I'm a CYBILS first round poetry judge, so I've been reading a lot of poetry for the past few weeks. I found my poem for today in National Geographic's Book of Nature Poetry, edited by J. Patrick Lewis. The book features "more than 200 poems with photographs that float, zoom, and bloom!" and includes many, many poets you will recognize from Poetry Friday. The poems are grouped roughly by subjects- topics like Sky, Sea, Land, Seasons, Distress and Splendor.It would be a perfect seasonal gift for any child or adult who loves nature, poetry, or photography.
The bottoms of autumn
wear diamonds of frost;
the tops of the trees rue
the sweaters they've lost.
Red squirrels, busy packing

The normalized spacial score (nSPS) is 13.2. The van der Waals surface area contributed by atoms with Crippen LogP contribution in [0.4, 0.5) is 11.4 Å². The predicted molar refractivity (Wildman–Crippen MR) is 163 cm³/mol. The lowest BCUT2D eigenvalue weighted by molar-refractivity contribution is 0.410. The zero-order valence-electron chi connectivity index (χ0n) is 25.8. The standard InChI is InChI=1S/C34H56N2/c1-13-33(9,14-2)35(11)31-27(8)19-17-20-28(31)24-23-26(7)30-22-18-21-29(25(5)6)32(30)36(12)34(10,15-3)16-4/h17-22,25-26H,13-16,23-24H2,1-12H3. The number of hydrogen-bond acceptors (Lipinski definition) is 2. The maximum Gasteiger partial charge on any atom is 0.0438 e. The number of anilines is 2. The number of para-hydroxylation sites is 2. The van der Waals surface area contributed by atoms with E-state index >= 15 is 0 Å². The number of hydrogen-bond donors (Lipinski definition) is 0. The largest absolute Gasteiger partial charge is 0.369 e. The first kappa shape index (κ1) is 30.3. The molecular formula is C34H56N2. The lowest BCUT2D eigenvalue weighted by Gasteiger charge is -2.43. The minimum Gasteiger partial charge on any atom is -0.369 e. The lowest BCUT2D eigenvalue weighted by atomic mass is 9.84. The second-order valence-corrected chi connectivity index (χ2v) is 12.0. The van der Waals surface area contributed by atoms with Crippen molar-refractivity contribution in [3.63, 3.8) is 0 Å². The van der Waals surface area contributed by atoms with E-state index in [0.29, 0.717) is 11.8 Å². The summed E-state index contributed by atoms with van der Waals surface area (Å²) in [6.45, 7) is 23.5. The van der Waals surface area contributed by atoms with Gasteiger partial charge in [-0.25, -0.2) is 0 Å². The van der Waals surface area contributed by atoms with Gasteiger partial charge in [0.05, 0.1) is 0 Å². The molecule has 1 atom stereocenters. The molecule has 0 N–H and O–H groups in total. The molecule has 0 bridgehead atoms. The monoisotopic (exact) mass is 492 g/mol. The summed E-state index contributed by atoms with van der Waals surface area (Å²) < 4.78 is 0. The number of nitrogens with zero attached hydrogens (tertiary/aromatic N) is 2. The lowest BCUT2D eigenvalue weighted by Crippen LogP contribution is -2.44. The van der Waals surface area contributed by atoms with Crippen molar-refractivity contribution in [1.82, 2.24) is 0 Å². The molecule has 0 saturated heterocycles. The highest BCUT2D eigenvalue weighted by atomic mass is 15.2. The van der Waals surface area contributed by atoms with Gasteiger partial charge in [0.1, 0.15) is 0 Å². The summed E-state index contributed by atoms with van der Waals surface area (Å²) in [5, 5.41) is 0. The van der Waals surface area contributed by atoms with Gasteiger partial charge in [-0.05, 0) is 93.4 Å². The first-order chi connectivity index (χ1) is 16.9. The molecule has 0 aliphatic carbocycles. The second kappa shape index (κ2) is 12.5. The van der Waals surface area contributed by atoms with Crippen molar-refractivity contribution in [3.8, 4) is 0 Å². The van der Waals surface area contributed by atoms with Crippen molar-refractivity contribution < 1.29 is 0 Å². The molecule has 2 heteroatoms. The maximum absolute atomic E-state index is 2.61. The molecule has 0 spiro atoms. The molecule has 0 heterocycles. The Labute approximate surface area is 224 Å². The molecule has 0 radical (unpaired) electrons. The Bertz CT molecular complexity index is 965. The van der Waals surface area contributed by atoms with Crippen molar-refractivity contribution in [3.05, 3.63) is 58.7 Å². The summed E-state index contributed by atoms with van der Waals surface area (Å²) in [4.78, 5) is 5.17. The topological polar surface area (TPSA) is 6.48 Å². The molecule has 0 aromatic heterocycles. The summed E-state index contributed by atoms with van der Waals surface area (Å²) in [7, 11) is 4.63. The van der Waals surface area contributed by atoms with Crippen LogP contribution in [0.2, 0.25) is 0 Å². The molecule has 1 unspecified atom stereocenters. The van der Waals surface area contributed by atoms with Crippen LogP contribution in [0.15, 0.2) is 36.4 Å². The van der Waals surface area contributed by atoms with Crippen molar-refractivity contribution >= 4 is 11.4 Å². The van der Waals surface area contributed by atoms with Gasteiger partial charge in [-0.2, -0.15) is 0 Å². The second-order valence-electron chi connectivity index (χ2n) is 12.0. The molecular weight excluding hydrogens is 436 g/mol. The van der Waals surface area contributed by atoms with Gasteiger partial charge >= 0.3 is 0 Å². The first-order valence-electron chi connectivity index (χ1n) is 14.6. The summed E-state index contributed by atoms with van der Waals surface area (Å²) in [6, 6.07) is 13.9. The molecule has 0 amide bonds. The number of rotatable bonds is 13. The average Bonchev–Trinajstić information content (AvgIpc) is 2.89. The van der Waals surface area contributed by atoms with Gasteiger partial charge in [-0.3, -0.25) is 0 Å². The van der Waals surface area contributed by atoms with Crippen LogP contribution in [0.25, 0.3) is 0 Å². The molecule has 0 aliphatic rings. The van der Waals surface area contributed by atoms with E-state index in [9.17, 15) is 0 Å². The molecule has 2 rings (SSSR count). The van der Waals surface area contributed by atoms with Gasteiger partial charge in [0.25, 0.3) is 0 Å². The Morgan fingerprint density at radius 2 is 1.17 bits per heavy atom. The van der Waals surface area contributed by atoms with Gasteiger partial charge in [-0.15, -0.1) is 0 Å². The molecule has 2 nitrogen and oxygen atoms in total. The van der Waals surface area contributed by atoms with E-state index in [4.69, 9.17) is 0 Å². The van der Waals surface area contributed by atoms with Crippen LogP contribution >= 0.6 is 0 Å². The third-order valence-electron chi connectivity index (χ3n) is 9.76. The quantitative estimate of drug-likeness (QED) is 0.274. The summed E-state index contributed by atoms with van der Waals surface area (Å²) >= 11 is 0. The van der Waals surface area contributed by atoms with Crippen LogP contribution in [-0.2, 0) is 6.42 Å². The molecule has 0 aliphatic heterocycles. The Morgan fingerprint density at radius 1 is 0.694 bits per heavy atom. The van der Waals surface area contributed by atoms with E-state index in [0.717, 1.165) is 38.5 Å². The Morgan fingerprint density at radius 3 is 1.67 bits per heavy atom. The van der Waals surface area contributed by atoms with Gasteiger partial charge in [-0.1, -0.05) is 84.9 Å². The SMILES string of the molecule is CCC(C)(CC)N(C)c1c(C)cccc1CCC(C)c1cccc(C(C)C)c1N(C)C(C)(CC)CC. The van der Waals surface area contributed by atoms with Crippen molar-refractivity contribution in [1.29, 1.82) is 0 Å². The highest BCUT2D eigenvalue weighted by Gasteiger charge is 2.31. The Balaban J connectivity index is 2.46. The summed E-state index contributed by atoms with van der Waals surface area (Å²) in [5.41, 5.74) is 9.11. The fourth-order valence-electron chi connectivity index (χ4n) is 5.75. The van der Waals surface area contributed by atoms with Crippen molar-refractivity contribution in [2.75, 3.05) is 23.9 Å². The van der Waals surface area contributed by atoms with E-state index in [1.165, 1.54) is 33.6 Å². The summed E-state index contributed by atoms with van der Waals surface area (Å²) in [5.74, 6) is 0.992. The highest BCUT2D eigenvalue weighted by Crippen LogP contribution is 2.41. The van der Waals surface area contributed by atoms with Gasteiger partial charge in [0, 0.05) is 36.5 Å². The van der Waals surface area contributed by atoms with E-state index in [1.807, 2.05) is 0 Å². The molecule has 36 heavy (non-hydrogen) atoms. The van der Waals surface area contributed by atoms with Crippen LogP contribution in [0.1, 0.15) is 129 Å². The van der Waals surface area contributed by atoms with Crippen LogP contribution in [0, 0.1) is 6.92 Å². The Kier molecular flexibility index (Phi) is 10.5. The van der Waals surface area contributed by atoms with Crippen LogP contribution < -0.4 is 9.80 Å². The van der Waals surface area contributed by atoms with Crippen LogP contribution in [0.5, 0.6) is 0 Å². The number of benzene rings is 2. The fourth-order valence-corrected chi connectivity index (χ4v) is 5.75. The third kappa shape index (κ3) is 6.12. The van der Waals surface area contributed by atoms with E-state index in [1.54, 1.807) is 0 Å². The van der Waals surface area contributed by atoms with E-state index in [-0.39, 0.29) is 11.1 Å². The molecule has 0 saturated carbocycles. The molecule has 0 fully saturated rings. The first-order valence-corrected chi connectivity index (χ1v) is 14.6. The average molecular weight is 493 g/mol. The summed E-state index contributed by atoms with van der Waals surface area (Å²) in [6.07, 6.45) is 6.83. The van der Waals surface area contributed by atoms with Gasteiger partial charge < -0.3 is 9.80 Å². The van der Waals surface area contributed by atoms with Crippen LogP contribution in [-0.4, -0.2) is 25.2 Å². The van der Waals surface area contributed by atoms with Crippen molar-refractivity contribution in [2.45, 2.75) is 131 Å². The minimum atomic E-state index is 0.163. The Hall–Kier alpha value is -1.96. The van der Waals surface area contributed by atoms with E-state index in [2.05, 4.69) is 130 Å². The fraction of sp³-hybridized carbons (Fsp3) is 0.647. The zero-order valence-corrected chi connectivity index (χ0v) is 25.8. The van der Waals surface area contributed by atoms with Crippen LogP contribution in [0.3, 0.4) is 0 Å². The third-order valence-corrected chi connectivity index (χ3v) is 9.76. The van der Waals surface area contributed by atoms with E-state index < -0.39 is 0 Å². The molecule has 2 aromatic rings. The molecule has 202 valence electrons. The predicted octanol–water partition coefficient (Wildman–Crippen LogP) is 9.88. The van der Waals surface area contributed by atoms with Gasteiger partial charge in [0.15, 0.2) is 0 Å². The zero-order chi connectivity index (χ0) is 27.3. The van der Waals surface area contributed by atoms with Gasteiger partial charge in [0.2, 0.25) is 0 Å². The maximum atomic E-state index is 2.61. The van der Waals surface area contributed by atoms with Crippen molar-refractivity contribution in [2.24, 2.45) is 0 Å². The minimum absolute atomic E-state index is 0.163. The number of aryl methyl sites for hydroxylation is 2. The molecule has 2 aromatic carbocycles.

oak cupboards for weeks,
still rattle their branches
with seeds in their cheeks.
Grey clouds go on promising
winter's first storm
while we stay inside by
the fire to keep warm.
Home biscuits are baking,
the gravy is stirred,
two pumpkin pies cool
by the thank-you bird.
- Muriel Bede
FRIDAY NIGHT ROUNDUP
It's a good thing this was a pretty slow Poetry Friday, because it ended up being a crazy day on the home front. I hate shopping, but my sons were convinced we could get great deals on technology stuff if we ventured out to Black Friday, so we did. First I went with Son #1. Then I went with Son #2, who forgot something critical, so we had to go twice. And then Son #1's purchase didn't work and had to be returned. Yikes!
And then this afternoon, I returned home to hear about yet another shooting in Colorado. This one hit especially close to home because it was at a shopping center where my mom and I had shopped less than 48 hours ago. Thank heaven for poetry…